Integrative and conjugative elements (ICEs) are widespread mobile DNA that transmit both vertically, in a host-integrated state, and horizontally, through excision and transfer to new recipients. Different families of ICEs have been discovered with more or less restricted host ranges, which operate by similar mechanisms but differ in regulatory networks, evolutionary origin and the types of variable genes they contribute to the host. Based on reviewing recent experimental data, we propose a general model of ICE life style that explains the transition between vertical and horizontal transmission as a result of a bistable decision in the ICE-host partnership. In the large majority of cells, the ICE remains silent and integrated, but hidden at low to very low frequencies in the population specialized host cells appear in which the ICE starts its process of horizontal transmission. This bistable process leads to host cell differentiation, ICE excision and transfer, when suitable recipients are present. The ratio of ICE bistability (i.e. ratio of horizontal to vertical transmission) is the outcome of a balance between fitness costs imposed by the ICE horizontal transmission process on the host cell, and selection for ICE distribution (i.e. ICE 'fitness'). From this emerges a picture of ICEs as elements that have adapted to a mostly confined life style within their host, but with a very effective and dynamic transfer from a subpopulation of dedicated cells.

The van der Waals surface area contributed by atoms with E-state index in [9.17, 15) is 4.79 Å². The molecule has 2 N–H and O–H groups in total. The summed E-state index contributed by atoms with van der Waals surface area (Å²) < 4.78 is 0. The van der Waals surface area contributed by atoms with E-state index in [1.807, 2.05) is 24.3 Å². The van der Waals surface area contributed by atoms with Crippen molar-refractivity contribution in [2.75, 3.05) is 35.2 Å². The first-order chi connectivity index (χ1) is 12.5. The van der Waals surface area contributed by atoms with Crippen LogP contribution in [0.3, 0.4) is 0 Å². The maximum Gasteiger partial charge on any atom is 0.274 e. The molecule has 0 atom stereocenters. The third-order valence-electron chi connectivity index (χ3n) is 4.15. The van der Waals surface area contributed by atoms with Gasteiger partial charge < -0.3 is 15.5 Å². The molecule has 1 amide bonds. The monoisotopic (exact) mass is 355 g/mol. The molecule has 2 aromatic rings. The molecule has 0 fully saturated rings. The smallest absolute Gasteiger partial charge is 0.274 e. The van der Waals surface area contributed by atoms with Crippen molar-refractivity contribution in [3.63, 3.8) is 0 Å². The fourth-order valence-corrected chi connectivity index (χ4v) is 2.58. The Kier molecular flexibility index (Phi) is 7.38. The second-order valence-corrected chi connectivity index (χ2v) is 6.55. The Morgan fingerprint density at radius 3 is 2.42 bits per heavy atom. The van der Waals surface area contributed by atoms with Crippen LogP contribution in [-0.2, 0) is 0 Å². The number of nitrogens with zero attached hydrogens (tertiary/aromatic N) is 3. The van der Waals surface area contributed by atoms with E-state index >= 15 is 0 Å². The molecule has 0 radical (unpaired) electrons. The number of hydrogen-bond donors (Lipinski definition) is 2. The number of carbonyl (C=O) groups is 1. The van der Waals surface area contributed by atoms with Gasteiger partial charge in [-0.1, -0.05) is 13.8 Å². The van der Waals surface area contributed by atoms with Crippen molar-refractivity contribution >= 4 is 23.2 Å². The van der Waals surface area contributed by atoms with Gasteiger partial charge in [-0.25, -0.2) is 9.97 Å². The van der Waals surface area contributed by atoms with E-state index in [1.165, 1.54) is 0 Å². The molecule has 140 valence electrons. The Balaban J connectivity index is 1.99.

Keywords: bistability; cellular differentiation; fitness cost; horizontal gene transfer.
© FEMS 2017.